Saturday, February 09, 2008

A Real Call for Change

Hillary Clinton cannot win this election. No matter how capable and intelligent she is, and I believe her to be well qualified in both those areas, Clinton is far too polarizing a figure. She attracts as much negative reaction as positive. A recent CNN and Time poll demonstrates not only this fact, but that Obama stands a much better chance of defeating McCain.

Although hardly a scientific survey, my mother, my study of one, sees a much deeper shade of scarlet than Republican Red. You can't get much lower than Hillary for her: untrustworthy, deceitful, con-artist, huckster, and rapid destoryer of health plans are terms that merely begin to scratch the surface of how she feels. This is what approximately half of this country thinks about the senator. She raises hackles beyond reason; she polarizes simply by existing. There's nothing that she can do to change this.

My mother's reaction to Obama? "I don't know if he has the military experience." Hardly the visceral reaction she has for Clinton.

One factor that's gotten some but still surprisingly press is the Bill factor. His presence alone is a huge handicap and not just because he shot his mouth off recently. Not only will the possibility of him returning to the White House, even as first husband, galvanize Republicans to rally around McCain, but it will also lead indepedent moderates and undecided voters to vote Republican simply because they don't like him or because they don't think a former president should return to the White House in any capacity.

Although the delegate counts are roughly equal, I'd say the choice here is instinctual. The mere reason that Obama and even McCain has faired so well is that they are seen as change. If the American public wanted politics as usual, Clinton or Romney would have easily won. Obama is also winning in a lot of different states; his appeal is clearly far broader than Clinton's, winning more states and the important bellweather state of Missouri, which could have easily gone to, and probably should have gone, to Clinton. Ohio is the next bellweather test for Obama. If he can pull off a victory there, it will position him well for the nomination.

The biggest mistake that can be made is a fractuous display in caucus over the nomination. If the nomination ends up looking anything like Florida in 2000, it won't matter who gets the nomination; the party will be too divided to sweep anyone to victory.

I am somewhat heartened by the impending nomination of McCain, mostly for what that represents than for the man himself. I see McCain's wins as a refutation of the extreme socially conservative sector that the Republican Party has so closely courted the past eight plus years. I also see this as hope that our country is tired of divisive politics and policies. Huckabee's success in the South, unfortunately, does demonstrate the reality that the claws of religious fundamentalism are still attempting to retain their chokehold on the Republican party. But, I think most people are tired of that. I think that most Americans, like myself, see James Dobson's rant against John McCain as a ringing endorsement.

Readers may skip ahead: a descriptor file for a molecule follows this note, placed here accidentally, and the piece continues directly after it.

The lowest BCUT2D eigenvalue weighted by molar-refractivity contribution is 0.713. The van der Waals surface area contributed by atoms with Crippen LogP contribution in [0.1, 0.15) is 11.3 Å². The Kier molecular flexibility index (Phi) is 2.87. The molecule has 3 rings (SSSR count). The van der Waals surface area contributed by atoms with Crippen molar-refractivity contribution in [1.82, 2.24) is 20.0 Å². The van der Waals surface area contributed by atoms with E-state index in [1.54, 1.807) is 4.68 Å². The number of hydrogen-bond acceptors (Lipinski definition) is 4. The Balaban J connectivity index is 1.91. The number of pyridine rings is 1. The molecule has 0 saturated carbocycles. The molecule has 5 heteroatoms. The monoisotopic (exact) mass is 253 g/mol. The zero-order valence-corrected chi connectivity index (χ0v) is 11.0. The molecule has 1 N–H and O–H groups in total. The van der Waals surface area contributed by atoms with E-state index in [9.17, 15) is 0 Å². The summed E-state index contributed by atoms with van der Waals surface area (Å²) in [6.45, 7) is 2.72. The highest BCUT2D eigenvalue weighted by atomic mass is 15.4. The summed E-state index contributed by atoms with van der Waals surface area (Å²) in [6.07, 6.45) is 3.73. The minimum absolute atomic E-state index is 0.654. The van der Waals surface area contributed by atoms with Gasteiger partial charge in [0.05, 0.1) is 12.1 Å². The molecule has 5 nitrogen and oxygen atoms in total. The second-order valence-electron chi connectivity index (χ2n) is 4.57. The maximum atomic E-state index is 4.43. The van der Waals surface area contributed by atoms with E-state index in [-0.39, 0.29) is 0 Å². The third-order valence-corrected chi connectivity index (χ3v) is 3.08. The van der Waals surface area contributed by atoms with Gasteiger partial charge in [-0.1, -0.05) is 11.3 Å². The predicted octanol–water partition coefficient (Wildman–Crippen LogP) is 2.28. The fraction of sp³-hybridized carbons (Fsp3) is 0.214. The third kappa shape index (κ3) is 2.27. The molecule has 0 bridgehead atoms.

So, if I'm right, and I hope I am, then this is especially why Clinton is the wrong choice. Whether she is or not, she appears divisive; she doesn't have the voice of reconciliation (although she is often lauded for her cross-partisan work). People want change; they want a new voice; they want reasoned and considered leadership that works for the citizens of this country and not the corporations. People want our country restored to its former greatness; they want us to be participants in the world, to see our global citizenship restored. People want hope. And I do believe in the audacity of hope.

Tuesday, February 05, 2008

Red Letter Evangelists May be Blue Party Voters

Tony Campolo interview on the February 4, 2008 showing of The Colbert Report.

Campolo is a representative of a subgroup of evangelical Christians who believe that the Religious Right has gotten it wrong. Campolo, and those he describes as Red Letter Christians are interested in relieving the suffering of the poor and support gay marriage on the basis that Jesus would want civil equality for all people and would not want any person oppressed. They may theologically still believe that homosexuality is a sin, but don't see that as appropriate reasoning for denying people civil equality.

Make no mistake that Campolo considers homosexuality a sin, a problem. Based on sermons he has delivered, he believes that true gay Christians must remain celebate. That point of theology aside (and, yes, it's a pretty significant difference in theology), he at least promotes the idea that gay people should be accepted as any other member and shames the church for failing in its mission and ostracizing instead of embracing anyone desiring to be loved by God. He also clearly makes the point that sexual orientation is not likely to change and that no simple answers exist as to why people are gay. Even though I strongly disagree with his strict reading of the Bible, I am glad to know that there are evangelicals out there who advocate for social justice and getting back to the love of Christ.

Monday, February 04, 2008

Presidential Predictions

We will be no closer after tomorrow to seeing a clear Democratic nominee unless Hill fails to caputre Cali.

Obama will do very well in the South, taking most if not all southern states. Obama has Illinois.

Hillary will do best in California, New England states and the Southwest.

I think we'll see a 50-50 split in the middle states.

McCain will emerge as the clear Republican nominee after tomorrow night. Romney gets Utah and Mass only and subsequently goes down in flames - yea!

Romney will be greatly undermined by Huckabee pulling numbers from him in the South. Romney is a first-class Yankee and we don't like Yankees in these parts.